"It's hard enough to get sacks when you just have to beat one guy; it's hard enough to get pressures when you have to just beat one guy," Patterson said following the Vikings game in London. "It just tells you how well he's played up to this point in the season. You have to have a great deal of respect that he's willing to fight through that."
Patterson recalled the time when Griffen began earning more recognition and, in turn, more chip blocks.
"The first time it started happening to him, I went up to him and said, 'OK, you want to be considered the best? Now deal with it. This is part of what comes along with it,' " Patterson said. " 'Part of you getting the label as being one of the top pass rushers at your position, that feels good, and it sounds good, but there's something that comes along with it.'
"It comes time where he has to say, 'OK, this is part of my world now,' " Patterson continued. "So there's a growing process to that … You have to get to a point to where you understand that it's part of what comes with your job."
Hunter, in his third NFL season and receiving the same lessons, said Patterson at one point recently texted him the numbers of how often teams have been chipping him and Griffen.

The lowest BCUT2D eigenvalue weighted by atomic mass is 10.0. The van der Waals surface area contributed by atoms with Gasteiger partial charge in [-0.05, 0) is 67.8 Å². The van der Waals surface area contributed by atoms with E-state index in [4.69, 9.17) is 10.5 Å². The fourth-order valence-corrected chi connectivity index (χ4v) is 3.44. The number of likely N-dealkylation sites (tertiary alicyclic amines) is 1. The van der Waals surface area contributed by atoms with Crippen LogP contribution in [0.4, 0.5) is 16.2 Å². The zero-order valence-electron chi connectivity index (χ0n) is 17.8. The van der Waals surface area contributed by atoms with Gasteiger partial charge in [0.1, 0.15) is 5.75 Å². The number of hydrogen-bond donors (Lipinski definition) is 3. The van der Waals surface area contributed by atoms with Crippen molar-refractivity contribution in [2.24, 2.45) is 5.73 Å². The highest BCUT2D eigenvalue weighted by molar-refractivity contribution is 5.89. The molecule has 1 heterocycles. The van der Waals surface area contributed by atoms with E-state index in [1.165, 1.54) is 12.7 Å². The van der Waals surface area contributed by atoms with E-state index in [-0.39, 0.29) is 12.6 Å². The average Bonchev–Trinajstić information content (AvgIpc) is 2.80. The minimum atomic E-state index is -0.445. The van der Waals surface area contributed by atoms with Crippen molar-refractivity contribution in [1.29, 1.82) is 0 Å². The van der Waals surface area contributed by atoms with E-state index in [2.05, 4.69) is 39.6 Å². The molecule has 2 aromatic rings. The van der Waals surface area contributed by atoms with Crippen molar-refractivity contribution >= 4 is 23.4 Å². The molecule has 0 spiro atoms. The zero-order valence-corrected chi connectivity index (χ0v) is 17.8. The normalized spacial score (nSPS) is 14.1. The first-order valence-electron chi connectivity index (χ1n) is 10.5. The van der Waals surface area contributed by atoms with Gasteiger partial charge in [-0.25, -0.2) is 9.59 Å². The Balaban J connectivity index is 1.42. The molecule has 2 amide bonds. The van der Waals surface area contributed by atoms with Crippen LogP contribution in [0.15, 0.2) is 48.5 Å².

"He tells me all the time, 'Just fight through it,' " Hunter said of Patterson. "He said it took [three] years to try and get that out of Griff's head about the chipping. Now he's just telling me, 'You've just got to go through it. There's nothing you can do about it. If you want it, go get it.' "
Ask Griffen about Coach Patterson, and likely the first thing from his mouth will be, "He's the best D-line coach in the NFL." Griffen is in his eighth year in Purple but fourth with Patterson and says his game has improved immensely in those three-plus seasons.
Patterson is in his 14th season as an NFL coach and has accrued plenty of experience, including his first stint in Minnesota from 1998-99. In his first year coaching the Vikings defensive line, Minnesota's defense improved from 23rd in the league in rushing yards allowed per game (123.9) to 11th (100.9). Vikings Hall of Famers John Randle and Chris Doleman were among the linemen who learned from Patterson during those two seasons.
Patterson said he had similar conversations with Randle and Doleman nearly 20 years ago when they were chipped by opponents, and he encouraged his former players to share their experiences with Griffen.